Berry has had a long career in government, starting on Capitol Hill as legislative director for Rep.
Steny H. Hoyer
(D-Md.) from 1985 to 1994.
Berry is up to his eyeballs in sequesterland chaos, so it was not clear when any announcement might be made.
He has also been assistant interior secretary, head of the National Fish and Wildlife Foundation and director of the National Zoo before taking his current job.
In 2009, the Human Rights Campaign said that, as head of OPM (once called the U.S. Civil Service Commission), Berry was the “the highest-ranking openly gay official” ever to serve in the executive branch.
We’ve written that President Obama is also looking to name his 2012 campaign fundraising chairman, Rufus Gifford, who is also openly gay, to be ambassador to Denmark.
Australia is a key ally in the Pacific, of course, and Canberra’s temps this week look to be in the high 70s and sunny.
This sequestration thing is turning into a real bummer. In yet another example of how it’s been a giant fun-ruiner (in addition to all those furloughs and pink slips), the spending cuts mean no more of those festive flyovers by the Air Force at football games and air shows.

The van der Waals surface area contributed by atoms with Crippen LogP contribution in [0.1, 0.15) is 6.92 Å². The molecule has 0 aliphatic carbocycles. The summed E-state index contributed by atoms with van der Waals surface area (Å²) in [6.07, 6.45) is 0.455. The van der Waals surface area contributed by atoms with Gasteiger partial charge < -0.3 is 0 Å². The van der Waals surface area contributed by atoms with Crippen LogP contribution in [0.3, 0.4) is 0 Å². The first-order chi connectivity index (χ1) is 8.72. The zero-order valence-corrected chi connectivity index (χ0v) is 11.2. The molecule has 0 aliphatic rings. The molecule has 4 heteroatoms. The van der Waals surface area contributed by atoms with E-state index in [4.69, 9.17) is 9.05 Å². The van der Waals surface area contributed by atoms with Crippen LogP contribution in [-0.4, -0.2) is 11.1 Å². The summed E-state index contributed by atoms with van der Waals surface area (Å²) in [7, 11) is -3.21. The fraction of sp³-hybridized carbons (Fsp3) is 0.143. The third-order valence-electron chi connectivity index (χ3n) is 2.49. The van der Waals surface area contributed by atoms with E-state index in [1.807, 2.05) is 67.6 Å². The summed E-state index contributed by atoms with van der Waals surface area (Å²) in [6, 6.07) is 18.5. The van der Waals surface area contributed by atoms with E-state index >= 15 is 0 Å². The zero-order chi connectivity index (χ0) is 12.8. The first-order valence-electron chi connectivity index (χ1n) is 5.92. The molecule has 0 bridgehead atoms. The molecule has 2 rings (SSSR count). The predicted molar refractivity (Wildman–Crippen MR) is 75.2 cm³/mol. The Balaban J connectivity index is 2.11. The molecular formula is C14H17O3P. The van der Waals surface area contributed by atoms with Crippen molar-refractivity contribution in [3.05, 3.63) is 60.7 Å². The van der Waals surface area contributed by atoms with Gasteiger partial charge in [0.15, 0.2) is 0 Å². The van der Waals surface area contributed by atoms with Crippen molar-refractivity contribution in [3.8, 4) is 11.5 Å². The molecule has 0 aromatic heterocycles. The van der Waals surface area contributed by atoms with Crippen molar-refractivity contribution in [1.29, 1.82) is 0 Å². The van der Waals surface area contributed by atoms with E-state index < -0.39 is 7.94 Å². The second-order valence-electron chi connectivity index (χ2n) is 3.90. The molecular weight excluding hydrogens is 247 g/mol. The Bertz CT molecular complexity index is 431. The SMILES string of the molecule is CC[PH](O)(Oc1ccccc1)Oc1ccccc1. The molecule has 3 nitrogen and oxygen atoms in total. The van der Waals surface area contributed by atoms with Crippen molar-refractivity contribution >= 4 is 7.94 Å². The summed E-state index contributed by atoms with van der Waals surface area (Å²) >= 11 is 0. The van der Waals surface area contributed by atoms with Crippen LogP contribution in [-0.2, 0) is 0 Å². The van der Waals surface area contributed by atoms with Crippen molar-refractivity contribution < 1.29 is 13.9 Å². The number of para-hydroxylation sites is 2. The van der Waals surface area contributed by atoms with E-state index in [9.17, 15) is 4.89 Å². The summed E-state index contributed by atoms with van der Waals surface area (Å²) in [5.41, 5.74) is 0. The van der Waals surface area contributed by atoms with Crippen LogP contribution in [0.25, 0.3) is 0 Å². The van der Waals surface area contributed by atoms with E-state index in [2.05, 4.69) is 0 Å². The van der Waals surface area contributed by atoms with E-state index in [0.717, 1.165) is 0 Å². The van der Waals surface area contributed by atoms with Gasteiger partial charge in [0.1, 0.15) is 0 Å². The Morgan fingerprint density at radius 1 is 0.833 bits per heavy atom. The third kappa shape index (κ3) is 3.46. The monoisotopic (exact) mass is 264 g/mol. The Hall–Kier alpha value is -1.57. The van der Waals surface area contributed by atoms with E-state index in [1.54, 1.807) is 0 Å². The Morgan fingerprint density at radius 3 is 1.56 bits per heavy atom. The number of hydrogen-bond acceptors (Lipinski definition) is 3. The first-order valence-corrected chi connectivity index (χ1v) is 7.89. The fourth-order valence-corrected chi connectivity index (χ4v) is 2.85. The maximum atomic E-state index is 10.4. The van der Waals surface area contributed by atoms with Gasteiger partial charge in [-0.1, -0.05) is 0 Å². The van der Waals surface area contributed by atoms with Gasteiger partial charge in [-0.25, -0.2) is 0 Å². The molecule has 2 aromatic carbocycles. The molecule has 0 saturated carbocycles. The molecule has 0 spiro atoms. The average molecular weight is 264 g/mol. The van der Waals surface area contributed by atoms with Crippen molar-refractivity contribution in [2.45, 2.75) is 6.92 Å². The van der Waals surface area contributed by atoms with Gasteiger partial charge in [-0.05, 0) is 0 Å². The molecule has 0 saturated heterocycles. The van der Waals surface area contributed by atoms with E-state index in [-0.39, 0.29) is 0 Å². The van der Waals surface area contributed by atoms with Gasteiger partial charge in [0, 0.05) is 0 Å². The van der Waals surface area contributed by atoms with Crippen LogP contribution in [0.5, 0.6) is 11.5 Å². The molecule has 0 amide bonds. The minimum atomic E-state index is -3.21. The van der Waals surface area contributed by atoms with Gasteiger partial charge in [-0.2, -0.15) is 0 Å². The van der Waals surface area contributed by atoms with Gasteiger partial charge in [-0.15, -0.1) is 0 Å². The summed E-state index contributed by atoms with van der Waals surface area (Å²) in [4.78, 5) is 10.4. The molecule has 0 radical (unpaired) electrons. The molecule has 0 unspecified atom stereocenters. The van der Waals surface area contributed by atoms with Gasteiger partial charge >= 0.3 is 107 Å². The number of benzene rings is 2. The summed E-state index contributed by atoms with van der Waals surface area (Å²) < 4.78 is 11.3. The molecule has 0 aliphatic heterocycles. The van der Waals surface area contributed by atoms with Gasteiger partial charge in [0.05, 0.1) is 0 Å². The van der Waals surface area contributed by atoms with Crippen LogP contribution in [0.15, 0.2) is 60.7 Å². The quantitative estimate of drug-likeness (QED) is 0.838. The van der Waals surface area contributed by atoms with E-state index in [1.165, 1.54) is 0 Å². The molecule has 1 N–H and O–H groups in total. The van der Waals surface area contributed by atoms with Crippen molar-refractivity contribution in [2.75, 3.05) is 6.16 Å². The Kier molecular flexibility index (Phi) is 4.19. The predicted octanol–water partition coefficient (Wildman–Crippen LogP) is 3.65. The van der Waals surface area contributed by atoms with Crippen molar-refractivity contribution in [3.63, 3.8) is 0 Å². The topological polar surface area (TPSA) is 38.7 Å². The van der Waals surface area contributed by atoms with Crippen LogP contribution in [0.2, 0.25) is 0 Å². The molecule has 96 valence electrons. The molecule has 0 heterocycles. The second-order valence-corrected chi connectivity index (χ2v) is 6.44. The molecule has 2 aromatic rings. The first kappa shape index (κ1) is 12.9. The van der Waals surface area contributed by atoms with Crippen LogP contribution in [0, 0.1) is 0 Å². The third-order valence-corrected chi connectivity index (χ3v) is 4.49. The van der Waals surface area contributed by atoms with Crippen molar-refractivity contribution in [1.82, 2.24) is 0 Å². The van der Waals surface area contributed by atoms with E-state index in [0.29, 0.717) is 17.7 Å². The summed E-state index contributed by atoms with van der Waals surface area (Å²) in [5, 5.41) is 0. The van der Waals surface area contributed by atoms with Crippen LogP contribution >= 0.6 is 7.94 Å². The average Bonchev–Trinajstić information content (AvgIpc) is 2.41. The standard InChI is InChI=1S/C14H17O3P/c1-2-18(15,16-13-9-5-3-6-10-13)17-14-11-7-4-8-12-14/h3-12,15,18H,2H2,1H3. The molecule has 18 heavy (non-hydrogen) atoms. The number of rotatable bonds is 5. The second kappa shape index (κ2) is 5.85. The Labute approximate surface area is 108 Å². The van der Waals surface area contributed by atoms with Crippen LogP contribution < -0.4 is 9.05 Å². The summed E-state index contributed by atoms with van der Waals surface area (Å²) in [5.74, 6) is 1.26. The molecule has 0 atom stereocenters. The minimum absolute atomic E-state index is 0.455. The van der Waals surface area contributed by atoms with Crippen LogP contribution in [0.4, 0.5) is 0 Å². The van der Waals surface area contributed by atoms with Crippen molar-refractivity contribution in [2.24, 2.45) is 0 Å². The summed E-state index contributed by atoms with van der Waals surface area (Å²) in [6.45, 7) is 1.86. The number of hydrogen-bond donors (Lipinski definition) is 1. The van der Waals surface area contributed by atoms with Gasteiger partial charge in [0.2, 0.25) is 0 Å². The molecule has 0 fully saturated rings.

The Air Force announced that it’s halting all such flights at least through the end of the fiscal year in September. The Air Force’s Thunderbirds, the globe-traveling aerial demonstration team known for its dizzying tricks (a.k.a “America’s Ambassadors in Blue”), will be grounded, too.
What will be the next victim of that swinging budgetary axe? Military bands?
Even the Air Force Academy in Colorado Springs has to forgo the flyovers, which were a tradition during its football season. That leaves only the school’s lonely falcon mascot to entertain fans, The Denver Post reports.
Sequestered at the door
Congress has taken plenty of heat for the budget cuts. After all, the popular strain of outrage goes, they will still get their full paychecks while federal workers might not.
But hold on — lawmakers are going to feel some pain, too. A letter last week to members and their staffs announced that the sequester will mean that some entrances and checkpoints around the Capitol complex will be closed, meaning longer lines and (gasp!) wait times to enter buildings.
Members probably won’t find the lines too troublesome, as they tend to breeze by security with a flash of their coveted members’ pins. But they might find some of their favorite routes curtailed because of the door closures. And even top staffers have to go through security, so they’re likely to encounter some delays.
“While we regret inconveniences this may cause, please be assured that the safety and security of the U.S. Capitol Complex will not be compromised,” said the letter, from members of the Capitol Police Board.